Special counsel Robert Mueller plans to end a portion of his Russia investigation by September 1, according to former New York City Mayor, and current member of President Trump’s legal team, Rudy Giuliani.
Giuliani said Mueller is hoping to end the obstruction of justice aspect of his investigation by then because extending it further would risk influencing November’s midterm elections. The FBI and the Department of Justice traditionally avoid publicizing investigations involving politicians or political issues less than 60 days before an election.
Mueller is investigating whether the Russia government attempted to interfere in or influence the outcome of the 2016 U.S. presidential election, and whether members of the Trump campaign cooperated with those efforts.
Giuliani said Mueller informed him of the timeline about two weeks ago when the two were negotiating a face-to-face interview between Robert Mueller and President Trump. Giuliani and Mueller have known each other for decades from their respective work in federal law enforcement.
Giuliani also offered some insight into the Presidential legal team’s strategy in defense of any obstruction charges. He said they would frame the outcome of any potential charge as pitting the credibility of President Trump against that of former FBI Director James Comey.
Comey has testified to Congress, and written extensively, about several one-on-one interactions with Trump in which the President, among other things, asked Comey to drop an investigation into his former national security adviser, Gen. Michael Flynn, as well as demanded Comey’s “personal loyalty.”
The President fired Comey last May and his termination led directly to the establishment of Mueller’s investigation.
“We want the concentration of this to be on Comey versus the president’s credibility, and I think we win that and people get that,” Giuliani said.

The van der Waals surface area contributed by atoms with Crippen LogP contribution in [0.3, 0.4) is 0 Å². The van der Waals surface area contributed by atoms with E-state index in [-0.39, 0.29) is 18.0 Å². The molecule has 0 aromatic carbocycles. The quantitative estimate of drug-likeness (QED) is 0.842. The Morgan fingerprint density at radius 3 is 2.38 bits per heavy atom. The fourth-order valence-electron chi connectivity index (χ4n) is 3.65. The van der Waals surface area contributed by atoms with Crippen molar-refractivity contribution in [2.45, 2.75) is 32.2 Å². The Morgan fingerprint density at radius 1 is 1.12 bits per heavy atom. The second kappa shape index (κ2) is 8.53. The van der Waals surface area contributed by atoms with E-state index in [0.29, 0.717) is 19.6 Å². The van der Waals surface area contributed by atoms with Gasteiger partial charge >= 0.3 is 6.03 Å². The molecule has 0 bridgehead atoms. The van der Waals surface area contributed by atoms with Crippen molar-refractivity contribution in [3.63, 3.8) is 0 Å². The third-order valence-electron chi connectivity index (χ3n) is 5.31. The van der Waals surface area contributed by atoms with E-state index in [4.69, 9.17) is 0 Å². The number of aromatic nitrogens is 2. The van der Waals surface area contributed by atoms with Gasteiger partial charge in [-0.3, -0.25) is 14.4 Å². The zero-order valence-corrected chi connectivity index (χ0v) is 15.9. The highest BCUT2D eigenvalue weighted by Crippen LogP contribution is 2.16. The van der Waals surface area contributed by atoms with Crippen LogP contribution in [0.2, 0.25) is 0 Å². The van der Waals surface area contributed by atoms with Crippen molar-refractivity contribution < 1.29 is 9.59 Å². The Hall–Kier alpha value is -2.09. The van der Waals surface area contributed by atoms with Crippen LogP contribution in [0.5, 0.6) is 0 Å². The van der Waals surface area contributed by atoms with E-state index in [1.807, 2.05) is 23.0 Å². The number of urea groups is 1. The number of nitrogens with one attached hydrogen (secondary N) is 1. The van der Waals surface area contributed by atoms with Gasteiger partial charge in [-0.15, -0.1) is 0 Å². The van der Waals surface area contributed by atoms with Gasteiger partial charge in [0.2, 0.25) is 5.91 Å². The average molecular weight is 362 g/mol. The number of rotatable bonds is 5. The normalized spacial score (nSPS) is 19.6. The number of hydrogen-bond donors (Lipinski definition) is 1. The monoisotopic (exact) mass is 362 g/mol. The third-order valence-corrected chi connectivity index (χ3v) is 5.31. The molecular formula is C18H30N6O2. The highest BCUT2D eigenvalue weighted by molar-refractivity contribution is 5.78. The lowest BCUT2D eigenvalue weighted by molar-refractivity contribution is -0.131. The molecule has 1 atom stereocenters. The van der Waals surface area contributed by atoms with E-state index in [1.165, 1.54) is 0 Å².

Giuliani also said that he hoped the DOJ would open an investigation into Comey for perjury. The President has denied asking Comey to unduly influence any investigation on his behalf.
Giuliani also expressed the desire to have the Department of Justice look into disclosures Comey made, through a friend, to The New York Times of memos he had written documenting his one-on-one interactions with the President. Allies of the President’s routinely characterize those memos as classified information.
Comey says they were personal notes made extemporaneously after each interaction and were not of a confidential nature.
By attacking Comey, the President’s legal team seems to be targeting the potential main witness of any obstruction of justice case that may be brought. By declaring a public end date to that aspect of the investigation, the President’s team also seems to be applying pressure to Mueller to stick to that timeline.
That strategy seems to have been corroborated by a U.S. official familiar with Mueller’s probe, who called Giuliani’s claim of a September 1 deadline, “entirely made-up” and “another apparent effort to pressure the special counsel to hasten the end of his work.”
“[Mueller will] wrap it up when he thinks he’s turned over every rock, and when that is will depend on how cooperative witnesses, persons of interest and maybe even some targets are, if any of those emerge, and on what new evidence he finds, not on some arbitrary, first-of-the-month deadline one of the president’s attorneys cooks up,” the official told Reuters.
Photo by Marc Nozell via Wikimedia Commons